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FDA orders makers of surgical mesh for transvaginal repair to stop selling all devices

Posted: 5:57 AM, Apr 17, 2019
Updated: 2019-04-17 12:57:47Z
FDA orders makers of surgical mesh for transvaginal repair to stop selling all devices

Manufacturers of surgical mesh products for transvaginal repair of pelvic organ prolapse have been ordered to stop selling and distributing the products in the U.S.

The Food and Drug Administration said Tuesday the move is part of a series of escalating safety actions related to protecting the health of women who undergo repair surgery.

Boston Scientific and Coloplast "have not demonstrated a reasonable assurance of safety and effectiveness for these devices, which is the premarket review standard that now applies to them since the agency reclassified them in class III (high risk) in 2016," the FDA said. "As part of the 2016 reclassification, manufacturers were required to submit and obtain approval of premarket approval applications, the agency's most stringent device review pathway, in order to continue marketing their devices in the U.S. The companies will have 10 days to submit their plan to withdraw these products from the market."

Surgical mesh has been used in abdominal hernia surgeries since the 1950s. It began to be used for abdominal repair by gynecologists in the 1970s, and for pelvic organ prolapse in the 1990s. It was cleared as a "moderate risk" for POP surgeries.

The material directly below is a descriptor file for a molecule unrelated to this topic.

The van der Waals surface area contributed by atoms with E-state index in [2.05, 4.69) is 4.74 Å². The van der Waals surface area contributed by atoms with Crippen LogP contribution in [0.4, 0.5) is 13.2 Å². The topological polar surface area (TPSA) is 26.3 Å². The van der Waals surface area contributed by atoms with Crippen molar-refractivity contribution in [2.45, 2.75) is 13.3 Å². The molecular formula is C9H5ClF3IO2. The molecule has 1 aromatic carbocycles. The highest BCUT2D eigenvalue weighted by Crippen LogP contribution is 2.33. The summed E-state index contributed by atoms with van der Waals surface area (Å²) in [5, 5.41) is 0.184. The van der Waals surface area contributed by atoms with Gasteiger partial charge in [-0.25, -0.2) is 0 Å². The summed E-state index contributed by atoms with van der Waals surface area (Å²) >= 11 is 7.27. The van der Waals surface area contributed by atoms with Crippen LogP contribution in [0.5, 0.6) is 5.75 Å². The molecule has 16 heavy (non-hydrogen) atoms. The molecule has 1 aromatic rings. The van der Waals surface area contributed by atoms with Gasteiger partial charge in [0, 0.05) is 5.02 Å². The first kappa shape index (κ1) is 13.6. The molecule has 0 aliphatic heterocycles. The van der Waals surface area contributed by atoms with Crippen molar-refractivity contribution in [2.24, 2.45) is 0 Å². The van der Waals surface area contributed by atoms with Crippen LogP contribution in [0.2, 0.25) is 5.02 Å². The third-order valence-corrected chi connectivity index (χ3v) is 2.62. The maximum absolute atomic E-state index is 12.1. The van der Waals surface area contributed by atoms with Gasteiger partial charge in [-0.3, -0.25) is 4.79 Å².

About 1 in 8 women has POP surgery in her lifetime, the FDA says.

"Over the past several years, the FDA has seen a significant increase in the number of reported adverse events associated with the use of surgical mesh for transvaginal POP repair. As a result, the agency has taken several, escalating actions for the protection of public health."

Regarding Boston Scientific and Coloplast, the FDA said:
"In reviewing the PMAs submitted by the two manufacturers, the agency determined they failed to provide an adequate assessment of the long-term safety of these devices and failed to demonstrate an acceptable long-term benefit of these devices compared to transvaginal surgical tissue repair without the use of mesh (native tissue repair). Since the FDA has not received sufficient evidence to assure that the probable benefits of these devices outweigh their probable risks, the agency has concluded that these products do not have a reasonable assurance of safety and effectiveness."

Women who have had transvaginal mesh placed for the surgical repair of POP should continue with their annual and other routine check-ups and follow-up care, the FDA said.

"There is no need to take additional action if they are satisfied with their surgery and are not having complications or symptoms."

See the full report from the FDA here.

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